Ma Chère Grand-mere,
I think I am a lot like you, or at least becoming a lot like you. You are in every note I sing or read or play, every stitch I sew, every song that runs through my head and every scrap of fabric I run under my fingers. You are around my head and waist and wrist and neck, on my fingers and in my eyes, mind, heart. I wear you in bulky sweaters that keep me warm on nights when I feel like there is ice in the marrow of my bones, gripping cold from my past/present/future that won’t go away until I’m home. I wear you in the silk scarves that make my clothes fit tighter so the world can see how I’m wasting away without life, without you. I miss your butterscotch cookies, sitting in your kitchen and talking before piano lessons.
I don’t remember the last time I saw you, but I remember the time we came to visit when I didn’t come in. I just sat in the hall. Maybe I was scared to see you sick, or maybe I… I can’t remember. I remember waking up to her standing there and the words I’d been dreading for months, the words I never wanted to hear, the ones that should have never been said but especially not by my nine year old sister. I want to wake up instead to you sitting on my bed tomorrow morning, soft hand on my head, fingers so used to piano keys stroking my hair instead.
They said it was because of me you lived as long as you did, anyway. The day I was born you came to see me and you slipped on the steps of the hospital because it was raining. When they took x-rays, they didn’t find broken bones but they did find the cancer. When you started chemo, your hair fell out and was replaced by soft gold silk. You already looked like an angel to me. They gave you two years to live, and you took seven.
But I couldn’t cry when you died, grandma. I didn’t have any tears, they were dammed up behind the eyes that nobody’s ever seen through, the ones that maybe you would have understood. I didn’t let one single drop of water down until you were there, beautiful like you always were, but not there. Not until I was supposed to stand up and sing. They told me I didn’t have to, if it was too hard, but I wanted to. I was only seven, grandma. I sang with all my heart for you because I wanted to sing life back into you, bring you back so I could smell the Avon perfume on your dress when you kissed me and told me it was wonderful.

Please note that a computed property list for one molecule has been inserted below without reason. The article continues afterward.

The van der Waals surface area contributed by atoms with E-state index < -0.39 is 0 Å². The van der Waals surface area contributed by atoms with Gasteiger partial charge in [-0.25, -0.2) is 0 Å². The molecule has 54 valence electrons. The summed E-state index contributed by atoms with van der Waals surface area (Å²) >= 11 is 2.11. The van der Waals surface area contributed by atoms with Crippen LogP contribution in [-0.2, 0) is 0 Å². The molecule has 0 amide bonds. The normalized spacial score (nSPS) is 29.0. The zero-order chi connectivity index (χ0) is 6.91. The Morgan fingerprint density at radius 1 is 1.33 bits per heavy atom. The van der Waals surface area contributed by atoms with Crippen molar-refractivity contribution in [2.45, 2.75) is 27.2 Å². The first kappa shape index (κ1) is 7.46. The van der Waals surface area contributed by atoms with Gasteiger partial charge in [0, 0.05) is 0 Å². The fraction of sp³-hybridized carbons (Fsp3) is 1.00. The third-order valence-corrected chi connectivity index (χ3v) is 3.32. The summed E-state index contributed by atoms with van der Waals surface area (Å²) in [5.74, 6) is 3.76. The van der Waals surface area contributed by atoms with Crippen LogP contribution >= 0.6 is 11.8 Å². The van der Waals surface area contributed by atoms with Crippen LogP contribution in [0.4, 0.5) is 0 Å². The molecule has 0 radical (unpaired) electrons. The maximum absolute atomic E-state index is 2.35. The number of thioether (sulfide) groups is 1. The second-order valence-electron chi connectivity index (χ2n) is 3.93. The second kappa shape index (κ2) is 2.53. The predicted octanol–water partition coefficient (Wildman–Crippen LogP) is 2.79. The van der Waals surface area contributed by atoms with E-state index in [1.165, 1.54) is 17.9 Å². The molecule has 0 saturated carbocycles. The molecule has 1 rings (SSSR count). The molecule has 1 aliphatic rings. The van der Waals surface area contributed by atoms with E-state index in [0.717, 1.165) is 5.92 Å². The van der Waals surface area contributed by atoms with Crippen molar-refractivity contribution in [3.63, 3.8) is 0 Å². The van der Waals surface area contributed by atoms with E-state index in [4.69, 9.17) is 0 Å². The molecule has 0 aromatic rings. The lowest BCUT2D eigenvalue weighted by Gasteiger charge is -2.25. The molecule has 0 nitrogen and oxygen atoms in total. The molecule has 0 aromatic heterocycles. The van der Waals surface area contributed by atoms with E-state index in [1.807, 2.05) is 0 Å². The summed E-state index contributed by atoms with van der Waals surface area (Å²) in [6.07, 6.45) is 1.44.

I still sing for you. It’s always been for you and maybe I just didn’t know it before, hadn’t realized that the reason I have a voice and a passion and a talent is all because you gave it to me… Maybe the voice I have inside me is really yours, and I inherited it when you left with your costume jewelry, music books, bulky sweaters, scarf collection. I sew for you, too. You left all those scraps of amazing fabric and antique buttons and twenty seven million kinds of thread and patterns and ribbon. I use your sewing machine, and I’m not very good yet but someday I will be, because you were and I am becoming you.
When I prayed after that, I asked God to tell you I said hi and that I loved you. Now, in a way, I pray to you instead. I wonder if you were still here, if we would have been closer than anyone because we are so much alike and so much each other, or if I would have treated you like you were just a grandma, like you didn’t know anything about what it was like to be me.
But you know everything, don’t you? From wherever you are, you can see me when I cry smile laugh die want need fear change am live and you know why. You know everything about me, understand things nobody else knows, and maybe will ever know. Except when I fall in love the real time, the forever time, I want them to know me like you do. And I think they will, I think you will be right there to help them understand every angle in my face, every scar on my skin, every streak of colour in my eyes.
And then, with you home love me all together,
I will be real.
I will be whole.
I will be you and me both, forever.
Ma Chère Grand-mere
Ma Chère Grand-mere,